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Bismillah ir Rahman ir Raheem
Published on 21st April, 2002

Imam Hassan Made Peace ..Why Did Imam Hussain Fight?

By Ayatollah Dr Sayyid Fadhil H Milani

 

 Yazid ibn Muawiya

  Imam Hassan's Decision

  Imam Hussain ('a) Refuses Allegiance

  Peace Treaty with Muawiya

  Was Imam Hussain's Action a Contradiction

  Ashurra

 

Yazid ibn Muawiya

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Approximately fifty years after the death of the Holy Prophet ('s), Muawiya bin Abu Sufiyan took his last breath halfway through the month of Rajab in the year 60AH corresponding to 680CE. He held the Islamic Caliphate for about twenty years. Towards the end of his life he had managed to obtain the oath of allegiance from the people for his son Yazid for the office of Caliph. When Yazid became Caliph, he instructed the Governor of Madin, Walid bin Utba, to take the allegiance from Hussain bin Ali ('a), Abdallah bin Zubair and Abdallah bin Omar, who had not acknowledged him as heir apparent during the time of Muawiya. However, with Yazid’s character being so publicly unislamic, it was simply impossible for them to do so.

The historian Masudi states: “Yazid was a pleasure- seeking person. He was a man who kept beasts of prey. He had dogs, monkeys and panthers. He always arranged wine-drinking parties … In the Muslim ummah, Yazid was like Pharaoh among his subjects, but not so, because Pharaoh was more just to his subjects than Yazid. The injustice, intrepidity and impiety of Yazid also penetrated into the Muslim ummah.” The sins committed by Yazid were also committed by his favourites and they adopted his ways and manners.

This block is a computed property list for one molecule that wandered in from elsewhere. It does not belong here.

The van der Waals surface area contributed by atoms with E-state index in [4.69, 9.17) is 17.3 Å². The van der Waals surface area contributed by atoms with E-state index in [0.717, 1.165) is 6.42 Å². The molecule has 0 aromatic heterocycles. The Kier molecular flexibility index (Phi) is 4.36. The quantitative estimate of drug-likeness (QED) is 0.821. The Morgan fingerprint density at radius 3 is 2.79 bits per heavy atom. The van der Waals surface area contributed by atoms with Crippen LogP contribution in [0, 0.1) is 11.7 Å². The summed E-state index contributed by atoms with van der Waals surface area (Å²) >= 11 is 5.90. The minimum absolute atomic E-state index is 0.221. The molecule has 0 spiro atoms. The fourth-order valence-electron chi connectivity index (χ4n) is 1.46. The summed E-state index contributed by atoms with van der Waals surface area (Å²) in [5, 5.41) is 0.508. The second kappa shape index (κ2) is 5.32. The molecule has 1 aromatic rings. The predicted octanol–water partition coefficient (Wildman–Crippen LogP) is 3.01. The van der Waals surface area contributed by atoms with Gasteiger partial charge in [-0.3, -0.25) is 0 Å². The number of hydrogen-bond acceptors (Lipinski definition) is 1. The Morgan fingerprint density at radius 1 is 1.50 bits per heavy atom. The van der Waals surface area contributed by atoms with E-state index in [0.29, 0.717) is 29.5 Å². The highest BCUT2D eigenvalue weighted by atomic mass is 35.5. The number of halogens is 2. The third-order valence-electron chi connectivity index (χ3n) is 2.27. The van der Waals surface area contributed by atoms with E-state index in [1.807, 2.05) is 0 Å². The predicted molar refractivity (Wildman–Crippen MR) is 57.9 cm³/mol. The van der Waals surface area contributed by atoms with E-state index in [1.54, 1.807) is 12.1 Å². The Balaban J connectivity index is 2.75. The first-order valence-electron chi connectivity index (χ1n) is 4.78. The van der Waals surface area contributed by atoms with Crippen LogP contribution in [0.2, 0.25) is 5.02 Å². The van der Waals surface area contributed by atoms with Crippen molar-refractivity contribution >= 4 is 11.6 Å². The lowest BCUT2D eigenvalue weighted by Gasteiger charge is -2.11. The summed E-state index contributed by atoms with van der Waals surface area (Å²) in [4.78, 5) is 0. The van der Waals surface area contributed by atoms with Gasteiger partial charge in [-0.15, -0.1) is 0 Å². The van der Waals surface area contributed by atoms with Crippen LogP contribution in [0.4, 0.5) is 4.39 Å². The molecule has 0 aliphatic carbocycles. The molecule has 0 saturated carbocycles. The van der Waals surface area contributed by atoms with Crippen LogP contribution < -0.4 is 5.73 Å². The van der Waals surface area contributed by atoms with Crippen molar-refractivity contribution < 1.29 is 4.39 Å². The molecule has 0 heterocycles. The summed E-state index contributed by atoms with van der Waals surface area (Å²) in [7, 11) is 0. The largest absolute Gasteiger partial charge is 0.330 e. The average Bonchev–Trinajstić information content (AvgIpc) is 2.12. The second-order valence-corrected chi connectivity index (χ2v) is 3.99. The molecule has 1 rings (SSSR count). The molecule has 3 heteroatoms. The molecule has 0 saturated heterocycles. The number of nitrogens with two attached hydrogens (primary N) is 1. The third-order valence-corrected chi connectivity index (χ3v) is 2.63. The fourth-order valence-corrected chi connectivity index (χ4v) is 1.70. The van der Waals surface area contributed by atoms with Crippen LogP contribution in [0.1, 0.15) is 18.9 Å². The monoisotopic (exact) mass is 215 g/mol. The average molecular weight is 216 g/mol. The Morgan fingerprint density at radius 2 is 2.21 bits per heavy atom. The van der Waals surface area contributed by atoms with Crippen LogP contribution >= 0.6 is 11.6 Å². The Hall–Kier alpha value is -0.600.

During the period of his caliphate, music became current in Mecca and Madina, and ascribed to all kinds of amusements and fun. The people began to beg and to drink wine openly. The man who claimed to be the successor to the Holy Prophet ('s) conducted himself in a way, which authorised the ummah to breach the sacred cannons of Islam. If in such a climate which prevailed, the grandson of the Holy Prophet ('s) were to acknowledge Yazid as a legitimate Caliph of Islam, he would  have helped Yazid achieve his publicly declared stand “There was never any revelation to Muhammad ('s) and no book was revealed.” The natural consequence would have been total annihilation of Islam.

Imam Hussain ('a) Refuses Allegiance

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Imam Hussain ('a) therefore did not accede to the demand of the Governor of Madina to make the oath of allegiance to Yazid and decided to leave the graveside of his grandfather, for Mecca. At the time of his departure he made a testament to his brother Muhammad bin Al-Hanafiya in which he declared:

"This movement of mine is not on account of stubbornness, rebellion, worldly passions or instigation by Satan. It is also not my object to create trouble or to oppress anyone. The only thing which invites me to this great movement is that I should reform the affairs of the followers of my grandfather, eradicate corruption, undertake enjoining to do good and restraining from evil, and follow the tradition of my grandfather, the Prophet of Allah and my father Ali."

Was Imam Hussain's Action a Contradiction

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This is the brief illustration of Imam Hussain’s objectives, which ended up with the great sacrifice he made to rescue the religion of his grandfather Muhammad ('s). However, was this movement in contradiction to Imam Hassan’s peace with Muawiya? The simplest answer to the above question can be found when we examine the characteristics of the followers of both Imams. We find a similar example in their father’s life, the commander of the faithful, Imam Ali ('a).